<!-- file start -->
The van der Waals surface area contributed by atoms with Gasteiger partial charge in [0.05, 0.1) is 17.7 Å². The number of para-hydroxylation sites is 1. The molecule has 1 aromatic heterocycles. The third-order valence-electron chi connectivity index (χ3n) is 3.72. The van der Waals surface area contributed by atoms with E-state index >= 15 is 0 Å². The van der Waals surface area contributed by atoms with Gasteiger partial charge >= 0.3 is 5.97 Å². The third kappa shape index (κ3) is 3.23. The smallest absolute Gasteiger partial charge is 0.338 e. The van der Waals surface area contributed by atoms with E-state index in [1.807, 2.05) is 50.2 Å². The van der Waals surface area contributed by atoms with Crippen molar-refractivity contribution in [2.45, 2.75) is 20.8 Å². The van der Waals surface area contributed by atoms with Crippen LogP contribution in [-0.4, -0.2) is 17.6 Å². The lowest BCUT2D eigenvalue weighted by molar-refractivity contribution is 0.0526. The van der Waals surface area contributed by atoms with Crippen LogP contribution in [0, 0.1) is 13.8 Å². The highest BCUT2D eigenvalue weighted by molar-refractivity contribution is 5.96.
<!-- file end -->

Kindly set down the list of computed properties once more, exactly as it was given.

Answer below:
The van der Waals surface area contributed by atoms with Gasteiger partial charge in [0.05, 0.1) is 17.7 Å². The number of para-hydroxylation sites is 1. The molecule has 1 aromatic heterocycles. The third-order valence-electron chi connectivity index (χ3n) is 3.72. The van der Waals surface area contributed by atoms with E-state index >= 15 is 0 Å². The van der Waals surface area contributed by atoms with Gasteiger partial charge >= 0.3 is 5.97 Å². The third kappa shape index (κ3) is 3.23. The smallest absolute Gasteiger partial charge is 0.338 e. The van der Waals surface area contributed by atoms with E-state index in [1.807, 2.05) is 50.2 Å². The van der Waals surface area contributed by atoms with Crippen molar-refractivity contribution in [2.45, 2.75) is 20.8 Å². The van der Waals surface area contributed by atoms with Crippen LogP contribution in [-0.4, -0.2) is 17.6 Å². The lowest BCUT2D eigenvalue weighted by molar-refractivity contribution is 0.0526. The van der Waals surface area contributed by atoms with Crippen LogP contribution in [0, 0.1) is 13.8 Å². The highest BCUT2D eigenvalue weighted by molar-refractivity contribution is 5.96.